This year may have been the “year of astronomy” but 2010 is the “year we make contact”.
This observing list was made in honor of Arthur C. Clarke and we’re going to kick it off December 16 in celebration of Clarke’s birthday.
The following objects were selected after I sat and watched 2010 twice in succession, so I hope you enjoy the journey through space as we visit some things that will be obvious and some that will just make you think.Some of the targets won’t make any sense unless you are familiar with the movie and Mr. Clarke.A few were added just for fun and there’s also a sci-fi twist that has nothing to do with 2010 but leaps forward to 2018.
This endeavor is not meant as a contest but awards will be given to each person that sends me a detailed log of their observations.The award is a dimensionally accurate (3D only and non-functioning) replica “monolith” made by me.
If you participated in my “2001: A Space Odyssey” observing adventure and received a “monolith” after completing that list, this award will be just like it, but slightly different.
I’ll post a photo of the award later, but believe me, you will want one if you are a sci-fi fan of any caliber.
**Just posted one above, so you have an idea of what it looks like….sorta.
You’ll need to log as many of the objects as possible and include the date, time, location and instrument you observed them with.Sketches will be required for a few of the targets and will be noted.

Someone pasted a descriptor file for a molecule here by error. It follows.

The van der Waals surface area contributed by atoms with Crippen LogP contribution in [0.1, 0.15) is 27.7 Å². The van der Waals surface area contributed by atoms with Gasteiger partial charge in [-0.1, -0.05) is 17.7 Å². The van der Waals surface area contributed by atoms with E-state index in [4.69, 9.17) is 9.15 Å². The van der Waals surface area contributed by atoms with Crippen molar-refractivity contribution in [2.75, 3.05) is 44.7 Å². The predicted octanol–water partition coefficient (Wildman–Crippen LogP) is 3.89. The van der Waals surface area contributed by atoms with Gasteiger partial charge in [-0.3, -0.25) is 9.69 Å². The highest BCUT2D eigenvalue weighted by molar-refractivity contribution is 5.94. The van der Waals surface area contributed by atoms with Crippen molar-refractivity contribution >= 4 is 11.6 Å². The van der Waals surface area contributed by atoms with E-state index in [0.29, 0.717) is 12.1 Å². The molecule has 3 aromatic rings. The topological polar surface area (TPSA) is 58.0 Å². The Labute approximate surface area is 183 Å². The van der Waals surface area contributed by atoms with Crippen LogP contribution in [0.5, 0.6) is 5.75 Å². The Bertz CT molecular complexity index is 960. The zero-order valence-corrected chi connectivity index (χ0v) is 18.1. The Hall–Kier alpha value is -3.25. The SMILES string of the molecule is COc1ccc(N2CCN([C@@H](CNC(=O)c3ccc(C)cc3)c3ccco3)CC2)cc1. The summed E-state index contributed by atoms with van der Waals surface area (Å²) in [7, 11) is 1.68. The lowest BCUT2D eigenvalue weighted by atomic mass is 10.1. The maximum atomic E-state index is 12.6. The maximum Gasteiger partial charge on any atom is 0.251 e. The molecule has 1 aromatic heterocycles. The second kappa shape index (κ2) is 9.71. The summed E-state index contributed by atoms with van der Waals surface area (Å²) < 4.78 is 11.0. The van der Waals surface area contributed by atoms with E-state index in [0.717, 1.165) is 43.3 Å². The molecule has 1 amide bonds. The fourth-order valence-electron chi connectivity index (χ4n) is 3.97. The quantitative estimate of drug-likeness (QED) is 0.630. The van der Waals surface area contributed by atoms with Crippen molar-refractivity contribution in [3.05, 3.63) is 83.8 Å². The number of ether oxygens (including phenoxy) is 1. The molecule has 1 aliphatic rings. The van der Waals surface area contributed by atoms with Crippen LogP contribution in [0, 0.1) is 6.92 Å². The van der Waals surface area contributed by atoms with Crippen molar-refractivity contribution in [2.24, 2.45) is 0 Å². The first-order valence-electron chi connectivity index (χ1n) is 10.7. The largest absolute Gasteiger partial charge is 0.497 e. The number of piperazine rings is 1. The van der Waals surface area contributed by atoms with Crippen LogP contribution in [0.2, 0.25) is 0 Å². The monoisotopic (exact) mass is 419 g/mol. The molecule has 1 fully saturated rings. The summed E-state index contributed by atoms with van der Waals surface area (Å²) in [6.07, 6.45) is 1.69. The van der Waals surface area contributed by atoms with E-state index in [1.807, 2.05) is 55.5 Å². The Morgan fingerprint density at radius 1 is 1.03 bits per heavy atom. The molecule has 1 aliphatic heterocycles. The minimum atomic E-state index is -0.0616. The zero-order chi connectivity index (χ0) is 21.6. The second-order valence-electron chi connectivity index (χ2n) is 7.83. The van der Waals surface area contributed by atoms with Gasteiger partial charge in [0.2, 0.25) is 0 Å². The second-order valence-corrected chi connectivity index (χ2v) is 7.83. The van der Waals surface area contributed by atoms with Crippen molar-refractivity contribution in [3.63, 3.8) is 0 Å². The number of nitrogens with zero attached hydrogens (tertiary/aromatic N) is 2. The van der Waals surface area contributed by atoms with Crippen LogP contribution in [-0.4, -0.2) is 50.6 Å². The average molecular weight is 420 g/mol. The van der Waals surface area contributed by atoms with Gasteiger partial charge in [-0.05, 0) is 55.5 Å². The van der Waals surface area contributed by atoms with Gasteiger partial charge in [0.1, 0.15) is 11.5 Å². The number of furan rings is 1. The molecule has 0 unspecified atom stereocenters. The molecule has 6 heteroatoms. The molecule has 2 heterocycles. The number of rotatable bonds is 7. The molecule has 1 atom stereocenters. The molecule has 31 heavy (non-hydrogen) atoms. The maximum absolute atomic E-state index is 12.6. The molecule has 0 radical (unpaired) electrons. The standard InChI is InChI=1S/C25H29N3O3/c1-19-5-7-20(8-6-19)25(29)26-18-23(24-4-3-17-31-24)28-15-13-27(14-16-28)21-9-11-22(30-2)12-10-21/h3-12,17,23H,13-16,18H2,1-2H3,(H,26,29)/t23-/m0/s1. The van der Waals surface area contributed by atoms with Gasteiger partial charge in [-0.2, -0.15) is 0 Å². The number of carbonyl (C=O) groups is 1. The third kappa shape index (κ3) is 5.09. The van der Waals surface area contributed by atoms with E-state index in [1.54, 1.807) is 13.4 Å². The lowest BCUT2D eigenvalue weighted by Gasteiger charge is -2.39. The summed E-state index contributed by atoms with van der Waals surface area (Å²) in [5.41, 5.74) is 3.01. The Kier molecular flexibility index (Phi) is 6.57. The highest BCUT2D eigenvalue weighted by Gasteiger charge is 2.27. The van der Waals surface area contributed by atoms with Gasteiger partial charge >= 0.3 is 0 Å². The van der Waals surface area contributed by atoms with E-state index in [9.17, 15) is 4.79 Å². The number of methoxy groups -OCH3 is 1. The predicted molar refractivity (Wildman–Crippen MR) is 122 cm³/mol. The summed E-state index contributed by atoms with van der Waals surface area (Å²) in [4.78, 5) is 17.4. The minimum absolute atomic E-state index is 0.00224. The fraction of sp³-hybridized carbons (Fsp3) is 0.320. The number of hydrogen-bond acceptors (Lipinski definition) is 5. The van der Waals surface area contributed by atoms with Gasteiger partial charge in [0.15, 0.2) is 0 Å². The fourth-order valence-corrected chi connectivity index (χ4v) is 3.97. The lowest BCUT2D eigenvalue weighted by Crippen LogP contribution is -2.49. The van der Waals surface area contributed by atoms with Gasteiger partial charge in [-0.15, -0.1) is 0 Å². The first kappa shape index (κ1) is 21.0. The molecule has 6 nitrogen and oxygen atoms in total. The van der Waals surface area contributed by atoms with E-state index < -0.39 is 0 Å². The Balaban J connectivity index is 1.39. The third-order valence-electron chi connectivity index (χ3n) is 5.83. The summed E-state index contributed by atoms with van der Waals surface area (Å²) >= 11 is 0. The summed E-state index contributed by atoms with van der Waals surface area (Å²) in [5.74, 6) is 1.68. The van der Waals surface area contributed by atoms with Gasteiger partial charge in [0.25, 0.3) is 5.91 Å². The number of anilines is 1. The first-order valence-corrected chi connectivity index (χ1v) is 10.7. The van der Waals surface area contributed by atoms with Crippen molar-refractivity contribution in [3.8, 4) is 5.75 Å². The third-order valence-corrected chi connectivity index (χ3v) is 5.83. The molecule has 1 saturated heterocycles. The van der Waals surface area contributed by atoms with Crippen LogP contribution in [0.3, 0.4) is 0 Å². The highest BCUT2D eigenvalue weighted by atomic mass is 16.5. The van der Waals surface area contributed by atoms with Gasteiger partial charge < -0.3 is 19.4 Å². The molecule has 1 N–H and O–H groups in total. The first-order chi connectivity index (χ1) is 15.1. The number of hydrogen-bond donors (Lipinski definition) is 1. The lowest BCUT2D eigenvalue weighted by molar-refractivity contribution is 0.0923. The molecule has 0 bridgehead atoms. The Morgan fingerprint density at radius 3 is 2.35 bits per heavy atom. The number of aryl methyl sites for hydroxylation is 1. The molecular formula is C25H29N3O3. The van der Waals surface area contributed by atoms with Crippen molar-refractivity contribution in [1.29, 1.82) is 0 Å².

I’m not too picky about details but if you are too vague I’ll wonder if you are just trying to earn the award without really admiring the beauty of the objects.If you can’t see something because you don’t have enough aperture or your sky is impossible-just say so.Do your best, that’s all I ask.
As always you’re on the honor system, so if you cheat or fudge, you are only deceiving yourself and not being enriched by the splendor that waits.
Along with the objects listed below I will occasionally add a few more to the list throughout the year as timely things come up such as newly discovered comets, novae, or interesting shuttle passes- especially Discovery since it will be one of the required targets.
All of the observations should be completed by December 16, 2010-the awards will be presented after that date.
Please watch my blog at http://astrobeck.com/ for updates.
At last night’s local astronomy club meeting, we had a “white elephant” gift swap.
You know the kind where you take turns drawing numbers then selecting a gift and then stealing from each other?
Well, I eventually wound up with two Antares eyepieces. A 20mm and a 40mm plossl.
The above is a quickie hand held shot that was taken through my 3 inch refractor with the 20mm plossl.
As you can see, it’s not that great, but it reminded me of the older analog photos we used to see of the Moon when we first began taking pictures of it. If you are old enough, (I’m not- but I have a collection of old magazines that go back to the 40′s) you remember the black and white “centerfold” shots that Sky and Telescope magazine used to publish, well this image reminded me of those so I’m sharing it here with you.
I made this one this morning at 9:30 a.m. while the Moon was setting in the west.